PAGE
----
United States v. Guillen-Cervantes

Summarized by:

  • Court: 9th Circuit Court of Appeals Archives
  • Area(s) of Law: Criminal Law
  • Date Filed: 03-28-2014
  • Case #: 12-10255
  • Judge(s)/Court Below: Circuit Judge Nguyen for the Court; Circuit Judge Graber and Senior District Judge Dearie
  • Full Text Opinion

A criminal forfeiture judgment for conviction for conspiracy to transport and harbor illegal aliens pursuant to 18 U.S.C. § 982 does not violate the Fifth Amendment because there is no constitutionally protected liberty or property interest being deprived because there is no implied right to contribution.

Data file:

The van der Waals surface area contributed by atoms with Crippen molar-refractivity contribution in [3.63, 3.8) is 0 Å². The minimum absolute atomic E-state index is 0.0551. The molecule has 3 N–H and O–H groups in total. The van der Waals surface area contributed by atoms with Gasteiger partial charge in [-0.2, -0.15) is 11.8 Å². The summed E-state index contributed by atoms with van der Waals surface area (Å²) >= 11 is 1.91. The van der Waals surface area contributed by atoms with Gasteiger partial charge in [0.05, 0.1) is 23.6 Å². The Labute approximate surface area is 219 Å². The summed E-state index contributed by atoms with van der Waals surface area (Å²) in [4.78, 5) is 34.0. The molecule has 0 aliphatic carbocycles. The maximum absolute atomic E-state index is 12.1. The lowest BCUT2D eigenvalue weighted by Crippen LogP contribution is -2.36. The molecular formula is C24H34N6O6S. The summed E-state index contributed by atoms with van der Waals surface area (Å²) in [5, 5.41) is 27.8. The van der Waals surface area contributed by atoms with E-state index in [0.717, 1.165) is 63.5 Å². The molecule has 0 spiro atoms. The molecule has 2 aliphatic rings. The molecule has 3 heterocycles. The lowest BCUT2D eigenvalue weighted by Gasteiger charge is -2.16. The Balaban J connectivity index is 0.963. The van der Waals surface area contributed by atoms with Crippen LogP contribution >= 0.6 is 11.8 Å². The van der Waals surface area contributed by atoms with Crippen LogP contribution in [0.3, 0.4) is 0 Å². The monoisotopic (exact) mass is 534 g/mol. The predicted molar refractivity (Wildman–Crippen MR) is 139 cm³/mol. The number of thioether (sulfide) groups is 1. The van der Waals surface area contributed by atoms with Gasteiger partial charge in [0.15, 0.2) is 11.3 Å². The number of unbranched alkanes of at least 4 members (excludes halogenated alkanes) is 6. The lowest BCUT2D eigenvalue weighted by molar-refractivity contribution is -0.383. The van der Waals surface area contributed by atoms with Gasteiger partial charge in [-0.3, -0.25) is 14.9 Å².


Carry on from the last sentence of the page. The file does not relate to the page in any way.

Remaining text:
Ruperto Guillen-Cervantes ("Guillen-Cervantes") and Betty Castillo ("Castillo") were convicted of conspiring to transport and harbor illegal aliens in Tucson, Arizona. "[E]ach received a term of imprisonment and a forfeiture judgment [of] thirty seven months and $229,000 for Guillen-Cervantes, and thirty seven months and $290,000 for Castillo." Castillo made a Fifth Amendment challenge to the judgment "because she [was] unable to seek contribution from other members of the conspiracy." The Ninth Circuit held that there is no right to contribution either implied or as a matter of federal common law because "[t]he Constitution itself creates no property interests;[ ] such interests 'are created and their dimensions are defined by existing rules or understandings that stem from an independent source such as state law.' A constitutionally cognizable property interest in a benefit requires more than an 'abstract need or desire' or a 'unilateral expectation of it'[ ]there must be 'a legitimate claim of entitlement.' . . . Requir[ing] an individual to demonstrate that an existing law, rule, or understanding makes the conferral of a benefit 'mandatory.'" The panel declined to "fashion a right to contribution as a matter of federal common law." Noting that "[i]nstances in which it is appropriate for courts to craft new rules of federal common law, however, are “few and restricted[.]' [G]enerally fall[ing] into two categories: where a federal rule of decision is 'necessary to protect uniquely federal interests,' and where Congress has empowered the federal courts to develop substantive law." Judgment AFFIRMED

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